Measurement scheme

The nanobeam response is probed by a magnetomotive detection scheme. The Lorentz force driving the nanobeam is generated by an AC current passed through the nanobeam in a perpendicular magnetic field supplied by a large external superconducting solenoid. The beam motion in the magnetic field generates a Faraday voltage which is detected as a drop in the transmitted signal. For characterisation of the nanobeam, a vector network analyser is used both to supply the AC current and to acquire the transmitted response measured as a function of frequency. The resulting Lorentzian resonance curve is fitted to obtain the nanobeam velocity, v, and force, F, using previously established methods6.

To perform time-dependent resonance tracking, two phase-sensitive lock-in measurement techniques are employed: single-frequency detection, and multi-frequency detection. For single-frequency detection we use a signal generator supplying a fixed-frequency constant AC signal to the nanobeam input, with the nanobeam output connected to a high-frequency (SR844) lock-in amplifier. With the driving frequency fixed on resonance, any change in the nanobeam resonance frequency is detected as a drop in the measured signal.

For simultaneous detection at multiple frequencies, a multi-frequency lock-in amplifier (MLA)11 is used in place of the signal generator and high-frequency lock-in. The MLA instrument employs a frequency comb comprising integer multiples ni of a base tone fb such that all measurement frequencies fi satisfy fi = nifb. For distinguishing between tones, the measurement time tm must be larger then the inverse separation between frequencies tm > 1/fb. This constrains the time resolution and frequency spacing of the instrument, and faster measurements require the frequencies to be spaced further apart. It is also pertinent to note that the non-linearities of the resonator will cause mixing between the frequency tones although the use of low-excitation drives avoids this problem12.

For both resonance tracking techniques, an oscilloscope is used in conjunction with the lock-in demodulation in order to record vortex capture events. The lock-in demodulated signal at the vortex-free resonant frequency of the beam is monitored by the oscilloscope, which triggers the lock-in amplifier to record data when the signal strength falls sufficiently from the resonance frequency shift. For single-frequency measurements the fall and subsequent rise in the signal would then yield the event lifetime. In the multi-frequency measurements the recorded data is fitted with a Lorentzian peak to obtain the beam’s resonate frequency as a function of time, and the lifetime is then found from this data.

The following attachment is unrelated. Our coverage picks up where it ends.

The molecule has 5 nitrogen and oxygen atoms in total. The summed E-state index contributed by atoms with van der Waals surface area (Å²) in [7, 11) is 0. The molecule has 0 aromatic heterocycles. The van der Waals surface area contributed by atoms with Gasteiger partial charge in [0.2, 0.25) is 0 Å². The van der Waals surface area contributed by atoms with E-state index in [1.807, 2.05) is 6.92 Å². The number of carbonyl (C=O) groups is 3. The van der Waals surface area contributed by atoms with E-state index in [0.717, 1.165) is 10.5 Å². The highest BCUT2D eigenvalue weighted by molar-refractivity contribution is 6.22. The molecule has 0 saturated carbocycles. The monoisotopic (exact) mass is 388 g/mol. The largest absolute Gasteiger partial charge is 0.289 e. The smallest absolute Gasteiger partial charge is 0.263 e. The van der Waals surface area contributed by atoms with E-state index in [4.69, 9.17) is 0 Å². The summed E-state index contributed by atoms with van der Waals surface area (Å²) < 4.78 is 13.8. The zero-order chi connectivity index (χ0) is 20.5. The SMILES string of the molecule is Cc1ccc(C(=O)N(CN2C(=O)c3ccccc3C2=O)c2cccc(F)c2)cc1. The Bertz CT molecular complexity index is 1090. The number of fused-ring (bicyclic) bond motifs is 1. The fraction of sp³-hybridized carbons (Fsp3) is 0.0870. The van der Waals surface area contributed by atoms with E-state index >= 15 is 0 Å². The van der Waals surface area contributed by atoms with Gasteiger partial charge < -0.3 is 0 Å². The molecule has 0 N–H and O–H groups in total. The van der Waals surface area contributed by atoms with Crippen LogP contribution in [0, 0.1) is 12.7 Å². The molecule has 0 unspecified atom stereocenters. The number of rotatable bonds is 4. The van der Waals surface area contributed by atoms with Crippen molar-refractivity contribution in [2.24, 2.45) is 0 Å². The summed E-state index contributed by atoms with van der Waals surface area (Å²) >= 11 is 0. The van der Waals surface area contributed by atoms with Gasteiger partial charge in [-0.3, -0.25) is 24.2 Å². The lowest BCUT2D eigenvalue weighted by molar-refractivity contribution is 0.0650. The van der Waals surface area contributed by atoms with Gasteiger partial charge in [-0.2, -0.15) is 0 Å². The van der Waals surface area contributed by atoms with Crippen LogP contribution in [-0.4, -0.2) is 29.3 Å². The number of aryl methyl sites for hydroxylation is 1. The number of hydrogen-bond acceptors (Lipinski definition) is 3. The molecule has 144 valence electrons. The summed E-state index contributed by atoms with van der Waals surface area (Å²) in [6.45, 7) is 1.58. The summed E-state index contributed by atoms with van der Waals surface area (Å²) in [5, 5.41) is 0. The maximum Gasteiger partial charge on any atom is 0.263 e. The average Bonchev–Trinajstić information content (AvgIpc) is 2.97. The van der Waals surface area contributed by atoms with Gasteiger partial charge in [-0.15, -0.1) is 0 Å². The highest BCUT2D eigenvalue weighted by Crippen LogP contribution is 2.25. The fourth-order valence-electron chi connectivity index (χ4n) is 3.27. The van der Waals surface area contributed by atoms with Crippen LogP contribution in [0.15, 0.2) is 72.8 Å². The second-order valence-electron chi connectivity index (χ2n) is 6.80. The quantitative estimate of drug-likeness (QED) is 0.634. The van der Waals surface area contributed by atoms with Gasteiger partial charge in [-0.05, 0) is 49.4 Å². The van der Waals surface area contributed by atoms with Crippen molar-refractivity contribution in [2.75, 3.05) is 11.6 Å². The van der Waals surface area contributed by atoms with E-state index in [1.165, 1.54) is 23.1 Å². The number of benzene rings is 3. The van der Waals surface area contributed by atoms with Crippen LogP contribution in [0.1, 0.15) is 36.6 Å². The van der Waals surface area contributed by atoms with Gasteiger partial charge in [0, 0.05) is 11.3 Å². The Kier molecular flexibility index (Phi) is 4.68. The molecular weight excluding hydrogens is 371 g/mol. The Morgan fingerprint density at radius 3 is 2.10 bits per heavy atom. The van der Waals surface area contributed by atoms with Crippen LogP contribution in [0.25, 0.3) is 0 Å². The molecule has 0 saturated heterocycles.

Similarly, the tuning fork is measured with a vector network analyser, using an I–V converter22 (trans-impedance amplifier) to recover the signal which can then be used to find the fork velocity23,24. The driving force on the fork can be found from the drive signal using well-established techniques23,24.

Data availability

All the data contributing to the study described in this paper, including descriptions of the data sets, are available from Lancaster University’s data repository at


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We thank all members of Lancaster University ULT group as well as A.I. Golov, O. Kolosov, P.V.E. McClintock and W.F. Vinen for helpful discussions. This research was supported by UK EPSRC grant no. EP/P022197/1 and the EU H2020 European Microkelvin Platform (grant agreement 824109). The MSU team was supported by the Interdisciplinary Scientific and Educational School of Moscow State University “Photonic and Quantum Technologies. Digital Medicine”, the research infrastructure of the “Educational and Methodical Center of Lithography and Microscopy”, M.V. Lomonosov Moscow State University was used.

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The nanomechanical samples were fabricated by A.A.D., V.A.K. and D.E.P. The idea of the experiment was formulated by A.G., S.K., M.T.N., Y.A.P. and V.T. and performed by A.G., S.K. and M.T.N. The data analysis was made by A.G. and M.T.N. The interpretation of the results was performed by A.G., S.K., M.T.N., Y.A.P., G.R.P. and V.T. and the manuscript was mainly written by A.G., M.T.N., G.R.P. and V.T.

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Correspondence to A. Guthrie or S. Kafanov.

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Guthrie, A., Kafanov, S., Noble, M.T. et al. Nanoscale real-time detection of quantum vortices at millikelvin temperatures. Nat Commun 12, 2645 (2021).